Concert Reviews

Review: Awolnation at Summit Music Hall, 8/18/2011

If you were at the Awolnation show last night and you didn't have fun, you are dead inside. The band played in shorts, for fuck's sake. Shorts pretty much always mean fun. The band brought its A game from song one -- opening with clappy, dance-y "Guilty Filthy Soul," and immediately getting everyone to throw their hands in the air and clap along - but the crowd reciprocated with the same spirited vibe.

Everyone, it seemed, had come to have as much fun as possible, and we started doing so by packing in to cheer on the first opener, the New Regime, and then sticking around to support the second, Wallpaper, singing along to Prince with enthusiasm during set breaks. And then Awolnation came on, strutting out in those shorts and, in the case of lead singer Aaron Bruno, red Tom's, and Summit Music Hall absolutely exploded.

Not bad considering the band formed just under a couple of years ago and has released just one album, Megalithic Symphony -- a blend of rock and electronica with catchy harmonies, boneshaking beats and lyrics you can't help but yell along -- all written by Bruno. That came out in March, with the song "Sail" debuting at 30 on the Billboard Alternative Songs chart.

One-hit, one-album shows can be tough because the audience loses interest after getting the one song it came for, but that wasn't a problem here: This wasn't a crowd that had come for "Sail" alone. Megalithic Symphony was an ideal album to bump on the long, warm nights of summer -- and just about every single person at the show knew every single lyric to every single song. And so Awolnation did exactly what they should have done, namely played the songs from the album with obvious relish and encouraged the crowd to let loose and party. After the rocking start, the group never let up, leading us right into "People" ("I was born to rage") and "Kill Your Heroes."

Bruno is electrifying on stage; he never stops moving, bouncing around with the rest of the band in front of a sparse set comprised basically just a lit up AN sign that provided a backdrop of red, white and blue. The crowd mimics his every move, jumping when he jumps, throwing arms in the air when he throws arms in the air, crowdsurfing when he crowdsurfs. And he crowdsurfed during the fourth song, "Jump," encouraging everyone else to do the same, with a friendly warning to help anyone who fell to get back to their feet.

About halfway through the set, the band took a moment to collect itself, then moved into the slower, catchy, almost gospel-like "All I Need," instigating a singalong during which the crowd stopped bouncing long enough to pull actual lighters out of their pockets.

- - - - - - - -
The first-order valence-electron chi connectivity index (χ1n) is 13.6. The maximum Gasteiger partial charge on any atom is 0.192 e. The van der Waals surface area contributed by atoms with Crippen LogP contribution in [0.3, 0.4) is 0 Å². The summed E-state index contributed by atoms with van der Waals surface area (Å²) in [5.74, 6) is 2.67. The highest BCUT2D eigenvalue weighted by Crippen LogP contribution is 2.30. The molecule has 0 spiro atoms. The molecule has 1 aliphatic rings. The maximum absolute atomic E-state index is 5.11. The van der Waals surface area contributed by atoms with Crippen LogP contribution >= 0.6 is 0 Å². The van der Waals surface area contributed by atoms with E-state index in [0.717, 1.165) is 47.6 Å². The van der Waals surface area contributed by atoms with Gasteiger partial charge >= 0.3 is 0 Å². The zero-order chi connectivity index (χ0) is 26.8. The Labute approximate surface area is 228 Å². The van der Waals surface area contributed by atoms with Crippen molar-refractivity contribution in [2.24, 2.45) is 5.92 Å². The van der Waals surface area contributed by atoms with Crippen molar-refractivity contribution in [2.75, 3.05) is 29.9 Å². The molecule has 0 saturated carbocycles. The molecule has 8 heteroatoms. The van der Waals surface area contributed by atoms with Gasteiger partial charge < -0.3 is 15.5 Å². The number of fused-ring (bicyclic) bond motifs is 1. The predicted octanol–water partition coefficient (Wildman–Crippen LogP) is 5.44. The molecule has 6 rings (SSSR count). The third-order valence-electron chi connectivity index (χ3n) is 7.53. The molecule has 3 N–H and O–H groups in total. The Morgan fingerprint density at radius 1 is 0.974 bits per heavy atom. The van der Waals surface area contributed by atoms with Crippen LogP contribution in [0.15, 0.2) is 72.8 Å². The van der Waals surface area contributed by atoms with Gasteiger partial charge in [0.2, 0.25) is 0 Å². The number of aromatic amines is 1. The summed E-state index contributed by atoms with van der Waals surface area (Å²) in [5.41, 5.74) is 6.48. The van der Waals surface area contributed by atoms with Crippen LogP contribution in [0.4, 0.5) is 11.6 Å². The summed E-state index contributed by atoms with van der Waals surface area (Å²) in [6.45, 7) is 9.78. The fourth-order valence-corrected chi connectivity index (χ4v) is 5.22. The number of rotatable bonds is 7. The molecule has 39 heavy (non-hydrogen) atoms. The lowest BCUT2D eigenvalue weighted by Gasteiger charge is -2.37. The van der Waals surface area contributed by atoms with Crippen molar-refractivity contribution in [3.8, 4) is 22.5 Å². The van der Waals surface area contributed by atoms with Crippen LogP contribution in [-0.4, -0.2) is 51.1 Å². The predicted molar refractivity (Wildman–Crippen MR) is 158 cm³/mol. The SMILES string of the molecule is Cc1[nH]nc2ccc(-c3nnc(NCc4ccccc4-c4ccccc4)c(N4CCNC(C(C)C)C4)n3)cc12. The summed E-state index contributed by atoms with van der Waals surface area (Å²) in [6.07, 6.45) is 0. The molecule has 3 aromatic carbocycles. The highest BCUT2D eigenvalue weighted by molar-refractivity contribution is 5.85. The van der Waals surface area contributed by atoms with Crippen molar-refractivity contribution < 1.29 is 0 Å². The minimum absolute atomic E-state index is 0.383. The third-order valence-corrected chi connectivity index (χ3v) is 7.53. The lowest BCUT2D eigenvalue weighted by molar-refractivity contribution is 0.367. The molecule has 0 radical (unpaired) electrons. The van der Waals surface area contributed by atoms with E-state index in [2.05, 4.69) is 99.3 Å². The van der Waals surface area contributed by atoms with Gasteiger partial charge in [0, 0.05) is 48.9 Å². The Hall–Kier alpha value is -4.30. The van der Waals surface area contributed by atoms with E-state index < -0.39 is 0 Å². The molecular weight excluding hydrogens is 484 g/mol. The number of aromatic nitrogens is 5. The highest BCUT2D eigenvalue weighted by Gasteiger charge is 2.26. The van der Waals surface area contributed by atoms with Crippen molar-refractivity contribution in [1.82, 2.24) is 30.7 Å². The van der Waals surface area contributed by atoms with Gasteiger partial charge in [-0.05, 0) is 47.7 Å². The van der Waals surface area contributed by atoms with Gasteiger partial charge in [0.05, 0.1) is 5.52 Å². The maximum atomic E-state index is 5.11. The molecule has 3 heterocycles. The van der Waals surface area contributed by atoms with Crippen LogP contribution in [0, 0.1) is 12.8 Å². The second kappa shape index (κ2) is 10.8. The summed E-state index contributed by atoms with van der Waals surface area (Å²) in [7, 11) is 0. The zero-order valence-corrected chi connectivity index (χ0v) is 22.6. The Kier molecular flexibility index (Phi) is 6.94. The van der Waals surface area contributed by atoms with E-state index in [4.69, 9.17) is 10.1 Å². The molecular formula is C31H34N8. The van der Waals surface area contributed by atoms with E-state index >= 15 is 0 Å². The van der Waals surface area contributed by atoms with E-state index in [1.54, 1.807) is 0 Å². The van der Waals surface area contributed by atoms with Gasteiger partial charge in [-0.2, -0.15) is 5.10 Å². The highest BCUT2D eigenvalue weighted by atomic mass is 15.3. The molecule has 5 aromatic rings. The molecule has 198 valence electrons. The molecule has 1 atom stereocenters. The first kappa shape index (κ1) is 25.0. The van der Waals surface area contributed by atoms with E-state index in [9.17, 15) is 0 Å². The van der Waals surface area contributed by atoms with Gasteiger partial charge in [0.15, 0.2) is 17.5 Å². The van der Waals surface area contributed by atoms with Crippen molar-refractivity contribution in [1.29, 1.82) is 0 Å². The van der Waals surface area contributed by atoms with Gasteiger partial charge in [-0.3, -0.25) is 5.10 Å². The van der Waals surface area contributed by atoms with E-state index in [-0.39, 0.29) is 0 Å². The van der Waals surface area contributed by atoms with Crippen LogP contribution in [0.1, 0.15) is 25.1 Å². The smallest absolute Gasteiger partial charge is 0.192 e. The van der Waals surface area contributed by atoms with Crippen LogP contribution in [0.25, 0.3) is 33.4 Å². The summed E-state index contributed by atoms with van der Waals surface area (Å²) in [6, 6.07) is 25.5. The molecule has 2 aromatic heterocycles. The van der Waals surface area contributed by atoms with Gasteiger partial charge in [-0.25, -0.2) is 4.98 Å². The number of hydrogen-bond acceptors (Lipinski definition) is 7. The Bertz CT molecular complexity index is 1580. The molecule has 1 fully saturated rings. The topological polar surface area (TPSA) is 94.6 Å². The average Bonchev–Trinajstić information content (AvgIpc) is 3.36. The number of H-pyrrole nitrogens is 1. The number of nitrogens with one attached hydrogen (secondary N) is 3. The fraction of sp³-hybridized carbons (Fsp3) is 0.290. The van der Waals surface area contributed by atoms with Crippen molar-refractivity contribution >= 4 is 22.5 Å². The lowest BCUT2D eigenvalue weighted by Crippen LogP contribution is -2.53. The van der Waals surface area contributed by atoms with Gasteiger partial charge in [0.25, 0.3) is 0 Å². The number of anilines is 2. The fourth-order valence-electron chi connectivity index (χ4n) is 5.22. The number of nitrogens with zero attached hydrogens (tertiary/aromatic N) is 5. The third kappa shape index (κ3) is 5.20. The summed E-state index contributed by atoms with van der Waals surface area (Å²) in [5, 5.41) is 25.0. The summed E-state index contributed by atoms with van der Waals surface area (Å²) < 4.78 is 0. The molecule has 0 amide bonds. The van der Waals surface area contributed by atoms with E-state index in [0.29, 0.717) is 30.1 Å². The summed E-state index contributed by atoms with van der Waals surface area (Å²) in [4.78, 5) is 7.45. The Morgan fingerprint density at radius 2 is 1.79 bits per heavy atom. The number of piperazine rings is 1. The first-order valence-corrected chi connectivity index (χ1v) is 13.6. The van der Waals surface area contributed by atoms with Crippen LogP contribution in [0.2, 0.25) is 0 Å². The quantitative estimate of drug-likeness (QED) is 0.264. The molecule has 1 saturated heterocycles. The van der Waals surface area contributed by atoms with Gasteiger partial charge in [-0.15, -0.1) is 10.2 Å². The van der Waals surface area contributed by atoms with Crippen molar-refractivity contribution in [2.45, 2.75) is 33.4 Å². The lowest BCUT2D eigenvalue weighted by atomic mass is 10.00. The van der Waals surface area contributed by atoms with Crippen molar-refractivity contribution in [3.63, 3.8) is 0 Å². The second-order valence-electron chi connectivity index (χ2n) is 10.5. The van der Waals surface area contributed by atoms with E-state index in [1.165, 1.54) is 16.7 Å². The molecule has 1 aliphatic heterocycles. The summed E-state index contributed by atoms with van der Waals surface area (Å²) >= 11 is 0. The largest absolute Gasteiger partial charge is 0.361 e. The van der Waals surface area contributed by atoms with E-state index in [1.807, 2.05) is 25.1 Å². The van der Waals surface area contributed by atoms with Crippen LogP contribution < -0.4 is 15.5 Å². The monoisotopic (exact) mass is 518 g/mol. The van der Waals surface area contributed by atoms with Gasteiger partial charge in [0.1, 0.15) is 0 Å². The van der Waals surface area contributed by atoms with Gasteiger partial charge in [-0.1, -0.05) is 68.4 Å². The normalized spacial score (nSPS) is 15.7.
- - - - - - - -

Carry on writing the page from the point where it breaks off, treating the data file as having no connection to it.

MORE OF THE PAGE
We didn't have to wait much longer for "Sail," which sent ripples through the crowd. The show, it seemed, had built up to this, and the floor erupted, bouncing wildly in rhythm, tossing cups and beer in the air. That manic energy continued through the last two songs, and during the final number, "Burn it Down," a few people mounted the stage, dancing like wild animals.

The guys did the obligatory duck out, but we brought them back for an encore -- how could we not? -- and they played the loud, long, synthy "Knights of Shame." The tune, which starts, "Dance, baby, dance cuz the world is ending," is pretty much the song you always want to use to end your dance party because, thanks to its beat and happy melodies, lets you go out on a euphoric but final note. Which is exactly what the band did, giving a group bow and then exiting.

And we all sauntered out with a last-call attitude: We weren't quite done having fun, but we knew it was time to go home. And because we had to quit while the band was ahead, we'll all listen to Megalithic Symphony and think about how much fun we had that one night at Summit Music Hall when Awolnation came to town. Why the hell else would you spend money on a concert ticket?


Personal Bias: Megalithic Symphony has been one of five albums in heavy rotation this summer, but I actually DON'T know every lyric to every song. Random Detail: During the encore, Bruno took over for the drummer, which makes sense since Bruno actually played the drums in the recording studio. By the way: Dear Summit Music Hall, you could use a few more bartenders during the initial crush. Just saying.


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Laura Shunk was Westword's restaurant critic from 2010 to 2012; she's also been food editor at the Village Voice and a dining columnist in Beijing. Her toughest assignment had her drinking ten martinis and eating ten Caesar salads over the course of 48 hours. She still drinks martinis, but remains lukewarm on Caesar salads.
Contact: Laura Shunk